Despite very poor spring weather, efforts to increase the population of Red Mason bees in our Longney orchards have been rewarding. We are increasingly confident that the small relic population of these “super pollinator” insects, which were found in 2017 remains and, thanks to help from Mason Bees UK, may now be multiplying.

One of the artificial nesting sites provided at Longney

The Red Mason bee is a delightful species. Much smaller than the ubiquitous Honey bee, and having a pretty, dusky red colour (and NO sting!), Red Mason bees emerge in April and May from their over-wintering cocoons, or pupae. They immediately search out early blossoming fruit trees, especially apples, and are able to pollinate far more efficiently than most other bees on the wing in spring.

Research has shown that even though, usually, they do not forage more than about 50 metres from their nesting location – usually small natural holes within the trees -they are able to pollinate more blossom, under more inclement conditions, than almost any other bee species. Which is why they are probably among the most valuable of insects to orchard owners.

In 2017, with advice and help from Mason Bees UK, around 16 artificial nest pipes – each  holding special cardboard tubes for egg laying and storing pollen food –  were placed in Long Tyning and Bollow. These would help to ascertain whether there were Red Mason bees present among these long established trees. At the end of the season, 4 of the 15cm cardboard tubes held within several of nest pipes had been used by the bees. Clearly we had a small active population. These filled tubes, each containing up to 5 pupae, were sent to Mason Bees UK to be opened, inspected and stored over the winter. Healthy pupae were then returned to us this spring, together with additional 40 pupae and 2 release boxes, for redistributing among the trees in order to try and boost numbers for the future.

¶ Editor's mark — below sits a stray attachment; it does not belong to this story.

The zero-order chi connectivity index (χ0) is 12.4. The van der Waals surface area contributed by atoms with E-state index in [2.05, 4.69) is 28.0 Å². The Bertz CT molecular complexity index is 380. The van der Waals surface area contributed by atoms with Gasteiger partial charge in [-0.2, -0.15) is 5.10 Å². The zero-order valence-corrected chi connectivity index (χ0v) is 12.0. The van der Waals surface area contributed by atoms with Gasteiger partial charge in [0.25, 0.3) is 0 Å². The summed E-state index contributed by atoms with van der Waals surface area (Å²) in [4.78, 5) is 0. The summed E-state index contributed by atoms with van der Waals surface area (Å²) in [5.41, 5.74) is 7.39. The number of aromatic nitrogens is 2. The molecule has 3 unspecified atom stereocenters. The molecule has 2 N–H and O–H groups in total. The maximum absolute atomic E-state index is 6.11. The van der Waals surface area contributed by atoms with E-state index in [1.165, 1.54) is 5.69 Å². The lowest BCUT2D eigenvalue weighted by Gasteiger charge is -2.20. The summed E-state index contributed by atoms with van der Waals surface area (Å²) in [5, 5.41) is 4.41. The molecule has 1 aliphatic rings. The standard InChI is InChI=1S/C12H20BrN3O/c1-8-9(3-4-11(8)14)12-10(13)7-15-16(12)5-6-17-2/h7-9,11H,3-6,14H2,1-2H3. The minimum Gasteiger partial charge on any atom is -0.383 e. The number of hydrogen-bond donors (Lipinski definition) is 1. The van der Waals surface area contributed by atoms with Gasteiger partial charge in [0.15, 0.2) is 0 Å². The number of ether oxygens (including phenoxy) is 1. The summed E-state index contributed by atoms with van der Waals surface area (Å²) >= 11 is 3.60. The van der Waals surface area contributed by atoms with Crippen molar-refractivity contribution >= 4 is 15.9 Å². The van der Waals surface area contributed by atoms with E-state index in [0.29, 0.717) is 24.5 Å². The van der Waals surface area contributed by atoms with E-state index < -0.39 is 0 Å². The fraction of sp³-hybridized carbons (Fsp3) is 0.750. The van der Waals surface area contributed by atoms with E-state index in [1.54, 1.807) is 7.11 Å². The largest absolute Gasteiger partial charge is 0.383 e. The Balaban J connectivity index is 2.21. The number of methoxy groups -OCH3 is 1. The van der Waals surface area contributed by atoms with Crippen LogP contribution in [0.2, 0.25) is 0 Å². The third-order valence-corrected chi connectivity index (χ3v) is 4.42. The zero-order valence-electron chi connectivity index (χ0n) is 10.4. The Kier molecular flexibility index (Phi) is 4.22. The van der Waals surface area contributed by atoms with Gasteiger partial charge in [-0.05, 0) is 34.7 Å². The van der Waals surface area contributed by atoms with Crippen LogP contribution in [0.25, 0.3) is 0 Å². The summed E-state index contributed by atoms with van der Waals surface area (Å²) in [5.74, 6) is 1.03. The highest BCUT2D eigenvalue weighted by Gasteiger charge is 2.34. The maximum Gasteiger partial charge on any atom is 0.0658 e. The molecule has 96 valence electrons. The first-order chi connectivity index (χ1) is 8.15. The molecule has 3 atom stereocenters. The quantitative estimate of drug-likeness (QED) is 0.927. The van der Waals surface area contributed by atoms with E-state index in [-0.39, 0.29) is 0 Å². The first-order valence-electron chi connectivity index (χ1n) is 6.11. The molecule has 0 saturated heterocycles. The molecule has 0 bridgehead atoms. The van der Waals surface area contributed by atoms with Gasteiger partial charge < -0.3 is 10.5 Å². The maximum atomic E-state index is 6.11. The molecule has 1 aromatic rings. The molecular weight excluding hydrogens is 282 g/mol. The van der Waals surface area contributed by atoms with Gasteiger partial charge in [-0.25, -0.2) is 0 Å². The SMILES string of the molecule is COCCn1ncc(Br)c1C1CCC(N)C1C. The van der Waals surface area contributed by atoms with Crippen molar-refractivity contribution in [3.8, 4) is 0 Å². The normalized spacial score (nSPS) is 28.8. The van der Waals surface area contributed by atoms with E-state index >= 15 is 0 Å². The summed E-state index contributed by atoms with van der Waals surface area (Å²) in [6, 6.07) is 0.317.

Release Box and Nesting Site at Longney
Red Mason Bee carrying mud to construct nest.

The year’s results have been most encouraging. A total of 11 nest pipes contained 39 “sealed” (with characteristic clay – type soil plugs) cardboard tubes – a most encouraging result. These will again be returned to Mason Bees UK for the winter, with a new consignment of pupae arriving in Longney in March/April next year. We hope this will result in another year of significant increase during 2019, beyond which we could be well on the way to achieving a healthy self – sustaining population. We will, of course, be liaising closely with Mason Bees UK, as their objective is to substantially increase Red Mason bee populations nationally to the point where stocks can be offered to commercial orchard owners to boost fruit yields. And of course, help secure the future of this valuable native species. We will keep you posted!

Our great appreciation to Mason Bees UK for their advice, support and encouragement. Do have a look at their website at masonbees.co.uk.

Keith Turner

August 2018

 

Plum Day and Plum Festival

This weekend saw the first ever National Plum Day, recently established as being the 2nd Saturday of August each year.  The aim is help restore plums to the top of the British fruit charts. The Day has been set up by the Pershore Plum Festival, the Three Counties Traditional Orchard Project and The Vale Landscape Heritage Trust.

Commenting on the launch of National Plum Day, event organiser, Angela Taylor said:

“Plums were once the nation’s favourite fruit and for good reason, they even helped win WW1 as jars of plum jam kept the troops in the trenches going. Plums are packed with nutrients and antioxidants, said to help control obesity and diabetes, aid digestion and are great for skincare – to name but a few benefits. What’s more, we grow them here in the UK, yet many plum orchards have fallen into neglect. We want to see this versatile fruit top shopping lists and restaurant menus again and National Plum Day is the perfect place to start”.

It may be too late to celebrate Plum Day (it finished yesterday!) but the Pershore Plum Festival happens throughout August. It celebrates its long association with plums of all varieties and sees this riverside market town become a sea of purple and yellow, reflecting the colours of its two most famous plums – the Pershore Purple and the Pershore Yellow Egg Plum.

The main events of the Pershore Plum Festival take place from Saturday 25 – Monday 27 August.  Full details are available on the festival website: www.pershoreplumfestival.org.uk

Longney Updates, June 2018

A few snippets of news from last month in our Longney orchards – including the new signboards, barn, the plums, the community and the wildlife.